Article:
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Original research
Predictors of cardiovascular health in teenagers (aged 13–14 years): a cross-sectional study linked with routine data
  1. Michaela James1,
  2. Danielle Christian2,
  3. Samantha Scott1,
  4. Charlotte Todd1,
  5. Gareth Stratton3,
  6. Joanne Demmler1,
  7. Sarah McCoubrey4,
  8. Julian P Halcox5,
  9. Suzanne Audrey6,
  10. Elizabeth Anne Ellins5 and
  11. Sinead Brophy1
  1. 1Medical School, Swansea University, Swansea, UK
  2. 2Faculty of Health and Wellbeing, University of Central Lancashire, Preston, UK
  3. 3College of Engineering, Swansea University, Swansea, Swansea, UK
  4. 4Sport Development, City and County of Swansea Council, Swansea, UK
  5. 5Medical School, Institute of Life Science, Swansea University, Swansea, UK
  6. 6Population Health Sciences, University of Bristol, Bristol, UK
  1. Correspondence to Dr Michaela James; m.l.james{at}swansea.ac.uk

Abstract

Objective To examine the predictors of cardiovascular health in teenagers (aged 13–14 years).

Methods Measures of arterial stiffness (augmentation index (AIx)), blood pressure and cardiovascular fitness were taken from 234 teenage children (n=152 boys) and subsequently linked to routine data (birth and general practice records, education data and hospital admission data). Deprivation at school and at individual level was measured at birth, at 1 year old, at 13 years old and at secondary school using the Welsh Index of Multiple Deprivation. Multivariate regression analysis determined associations between routinely collected data and cardiovascular measures.

Results Teenagers had higher AIx (2.41 (95% CI 1.10 to 3.72)), ran fewer metres (−130.08 m (95% CI −234.35 to −25.78)) in the Cooper Run Test if they attended a more deprived school. However, higher individual level deprivation was associated with greater fitness (199.38 m (95% CI 83.90 to 314.84)). Higher systolic blood pressure was observed in first born children (10.23 mm Hg (95% CI 1.58 to 18.88)) and in those who were never breastfed (4.77 mm Hg (95% CI 1.10 to 8.42)).

Conclusions Improving heart health in deprived areas requires multilevel action across childhood namely, active play and programmes that promote physical activity and fitness and, the promotion of breastfeeding. Recognition of the important early indicators and determinants of cardiovascular health supports further development of the evidence base to encourage policy-makers to implement preventative measures in young people.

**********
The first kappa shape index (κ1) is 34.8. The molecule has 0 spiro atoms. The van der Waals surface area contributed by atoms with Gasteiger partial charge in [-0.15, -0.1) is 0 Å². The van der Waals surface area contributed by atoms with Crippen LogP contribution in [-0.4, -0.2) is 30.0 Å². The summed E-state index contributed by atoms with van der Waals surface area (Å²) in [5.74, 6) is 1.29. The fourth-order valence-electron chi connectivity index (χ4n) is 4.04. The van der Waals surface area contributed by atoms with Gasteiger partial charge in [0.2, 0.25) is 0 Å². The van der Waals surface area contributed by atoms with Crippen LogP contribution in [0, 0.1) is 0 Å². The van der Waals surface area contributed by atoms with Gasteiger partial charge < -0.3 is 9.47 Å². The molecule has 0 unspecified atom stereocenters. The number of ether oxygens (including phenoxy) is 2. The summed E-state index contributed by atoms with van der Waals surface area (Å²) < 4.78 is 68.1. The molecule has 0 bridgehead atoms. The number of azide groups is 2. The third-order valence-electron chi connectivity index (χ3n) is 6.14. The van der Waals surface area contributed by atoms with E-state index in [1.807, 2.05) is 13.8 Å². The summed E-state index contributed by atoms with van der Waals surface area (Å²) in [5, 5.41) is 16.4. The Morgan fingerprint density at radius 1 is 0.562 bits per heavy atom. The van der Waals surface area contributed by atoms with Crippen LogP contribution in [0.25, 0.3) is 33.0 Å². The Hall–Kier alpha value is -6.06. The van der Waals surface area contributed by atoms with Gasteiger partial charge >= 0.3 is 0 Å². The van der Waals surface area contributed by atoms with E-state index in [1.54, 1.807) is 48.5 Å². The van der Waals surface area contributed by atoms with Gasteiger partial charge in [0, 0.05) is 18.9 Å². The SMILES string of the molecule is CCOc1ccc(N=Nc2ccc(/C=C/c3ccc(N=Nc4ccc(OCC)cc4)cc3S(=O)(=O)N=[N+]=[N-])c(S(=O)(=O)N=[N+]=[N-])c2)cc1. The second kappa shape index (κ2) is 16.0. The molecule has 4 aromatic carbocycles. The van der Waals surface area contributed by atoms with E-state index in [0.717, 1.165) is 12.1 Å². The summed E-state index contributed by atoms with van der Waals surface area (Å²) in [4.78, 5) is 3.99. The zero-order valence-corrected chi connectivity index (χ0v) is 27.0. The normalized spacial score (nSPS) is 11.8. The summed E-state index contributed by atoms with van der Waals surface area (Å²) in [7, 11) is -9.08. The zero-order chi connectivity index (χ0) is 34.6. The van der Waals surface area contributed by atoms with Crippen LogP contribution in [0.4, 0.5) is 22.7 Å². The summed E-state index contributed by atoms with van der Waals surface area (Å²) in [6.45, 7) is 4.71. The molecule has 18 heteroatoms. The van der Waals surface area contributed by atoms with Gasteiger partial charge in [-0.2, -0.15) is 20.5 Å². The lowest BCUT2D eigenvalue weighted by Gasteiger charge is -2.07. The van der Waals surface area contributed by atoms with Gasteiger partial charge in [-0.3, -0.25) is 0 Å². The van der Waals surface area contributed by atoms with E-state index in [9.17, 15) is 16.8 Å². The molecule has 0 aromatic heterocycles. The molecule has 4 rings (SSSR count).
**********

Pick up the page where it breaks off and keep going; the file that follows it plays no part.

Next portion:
• public health
  • risk factors
  • risk stratification

This is an open access article distributed in accordance with the Creative Commons Attribution Non Commercial (CC BY-NC 4.0) license, which permits others to distribute, remix, adapt, build upon this work non-commercially, and license their derivative works on different terms, provided the original work is properly cited, appropriate credit is given, any changes made indicated, and the use is non-commercial. See: http://creativecommons.org/licenses/by-nc/4.0/.

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Footnotes

  • Contributors MJ wrote the first draft of the paper and all authors provided critical input and revisions for all further drafts, SB wrote analysis and results section and provided critical input and revisions for all further drafts. MJ, CT, SS, JD and SB undertook data collection and data analysis. DC, CT, SB, GS, JH, SA, SM, EE designed the study, aided in interpretation of findings and supervision of study quality. The corresponding author attests that all listed authors meet authorship criteria and that no others meeting the criteria have been omitted.

  • Funding This work was supported by the British Heart Foundation and the National Centre for Population Health and Wellbeing Research. The corresponding author had full access to all the data in the study and had final responsibility for the decision to submit for publication.

  • Disclaimer The lead author (MJ) affirms that the manuscript is an honest, accurate and transparent account of the study being reported; that no important aspects of the study have been omitted and that any discrepancies from the study as planned (and, if relevant, registered) have been explained.

  • Competing interests None declared.

  • Patient consent for publication Not required.

  • Ethics approval The College of Human and Health Science Ethics Committee granted ACTIVE ethical approval (reference: 090516). The study was linked to anonymised routine data and therefore the need for further ethical approval and participant consent was waived by the approving IRB (Institutional Review Board), UK National Health Service Research Ethics Committee. The SAIL independent Information Governance Review Panel (IGRP), which contains members from the UK National Health Service Research Ethics Committee, experts in information governance and members of the public, approved the study.

  • Provenance and peer review Not commissioned; internally peer reviewed.

  • Data availability statement Data are available on reasonable request.

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